I send a medical source statement to the claimant's doctor in pretty much every case, because it is the most powerful evidence available of the claimant's functional limitations. Social Security's rules put the opinions of treating physicians at the top of the hierarchy of medical evidence. See 20 CFR 404.1527(d) and Social Security Ruling 96-2p. A good medical source statement is often the difference between winning and losing a disability claim. I cannot overstate its importance.
Now, doctors are busy, and primary care doctors are very busy, and in general they do not like completing these forms. They are not paid for it, either. But lately I have noticed an uptick in doctors avoiding the task of completing the form by saying that it requires a functional capacity evaluation (FCE).
Functional Capacity Evaluation
A functional capacity evaluation is performed by a physical therapist by actually physically testing the patient. FCEs have become a big business. The inherent flaw in the FCE process, however, is that physical testing for a day or two cannot reliably predict what the patient can do on a regular and continuing basis in the workplace. Drawing conclusions about residual functional capacity from an FCE is closer to voodoo than science.
Social Security's medical source statement form does looks like it requires a FCE, because it has precise categories for lifting and carrying, standing and walking. So you can see how a misunderstanding could develop at the doctor's office about the nature of the form. But sometimes, the FCE issue is just a convenient excuse to avoid completing the form.
An FCE can help your case, but not the way a medical source statement can. An FCE is not from your treating physician, so it is not entitled to the deference of 20 CFR 404.1527(d)(2). It may not be from a physician at all, so you now have a non-acceptable medical source issue. See 20 CFR 404.1513.
Most importantly, a functional capacity evaluation does not address the critical issue of what the claimant can do on a sustained basis. An assessment of what you can do on a given day has little to do with what you can do day after day or week after week. The FCE doesn't tell you that, and that's what an residual functional capacity must determine. See Social Security Ruling 96-8p.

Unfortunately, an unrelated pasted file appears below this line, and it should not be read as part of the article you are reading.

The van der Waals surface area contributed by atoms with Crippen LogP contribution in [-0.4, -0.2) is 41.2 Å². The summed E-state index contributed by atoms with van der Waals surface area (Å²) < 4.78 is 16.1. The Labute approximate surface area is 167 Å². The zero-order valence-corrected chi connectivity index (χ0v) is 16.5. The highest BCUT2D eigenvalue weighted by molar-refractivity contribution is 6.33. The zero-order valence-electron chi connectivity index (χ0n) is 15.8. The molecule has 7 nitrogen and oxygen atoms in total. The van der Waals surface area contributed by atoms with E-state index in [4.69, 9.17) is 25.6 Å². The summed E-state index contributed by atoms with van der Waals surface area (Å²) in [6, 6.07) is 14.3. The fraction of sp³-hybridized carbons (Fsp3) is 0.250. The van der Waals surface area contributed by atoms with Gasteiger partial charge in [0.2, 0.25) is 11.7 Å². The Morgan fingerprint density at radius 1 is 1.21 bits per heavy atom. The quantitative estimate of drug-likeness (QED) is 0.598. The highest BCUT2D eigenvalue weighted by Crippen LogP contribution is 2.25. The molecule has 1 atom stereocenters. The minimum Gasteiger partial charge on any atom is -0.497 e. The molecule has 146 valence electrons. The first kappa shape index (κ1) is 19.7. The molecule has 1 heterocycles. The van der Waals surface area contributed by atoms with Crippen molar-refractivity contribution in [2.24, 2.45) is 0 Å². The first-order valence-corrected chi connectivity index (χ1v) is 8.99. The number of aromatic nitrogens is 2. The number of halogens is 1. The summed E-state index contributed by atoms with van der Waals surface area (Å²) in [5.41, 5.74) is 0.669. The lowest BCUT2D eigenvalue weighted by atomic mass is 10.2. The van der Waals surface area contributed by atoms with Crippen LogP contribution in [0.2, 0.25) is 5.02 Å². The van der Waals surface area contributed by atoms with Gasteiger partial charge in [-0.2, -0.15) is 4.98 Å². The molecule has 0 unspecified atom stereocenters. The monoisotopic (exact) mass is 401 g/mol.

Get a Medical Source Statement instead
What the medical source statement requires, as the name implies, is a doctor's opinion – a medically informed opinion about what the claimant can and can't do. Knowledge of the patient's medical condition and common sense are all that is required.
By the time someone from the doctor's office calls me to say that an FCE is required to complete the medical source statement, it is usually too late to persuade them otherwise. I deal with this situation now by involving the client. I tell the client that the doctor will not complete the form, and would they please take the blank form with them to their next doctor's visit. At the next visit, with the patient right there in front of the doctor, the form is usually completed. But if you are not careful, a hearing can be scheduled before the next doctor's appointment, and you can miss the opportunity for this type of patient intervention.
What is the solution?
- This issue requires outreach to physicians. I mention it whenever I talk to a doctor, but I don't talk with doctors that frequently. I would like to address local meetings of physicians to spread the word. The issue is too important to just let the situation get worse.
- I always thank the doctor when I get a form back. I think positive reinforcement helps.
- I may start paying to have the form completed, and simply send a check for $50 to the doctor's office with the blank form. But this cost gets passed on to the client at the end of a successful case, and I am reticent to make this my standard practice.
- I am considering abandoning the Social Security medical source statement form, SSA form HA-1151-BK. I mean let's face it: the form does look like it requires a functional capacity evaluation. I may create a different form, or request more narrative reports from doctors. Narrative reports take more of a doctor's time, and are correspondingly difficult to obtain, but at least there is no easy excuse to avoid giving an opinion.
I would welcome your suggestions. What do you do to obtain medical source statements? Please leave a comment.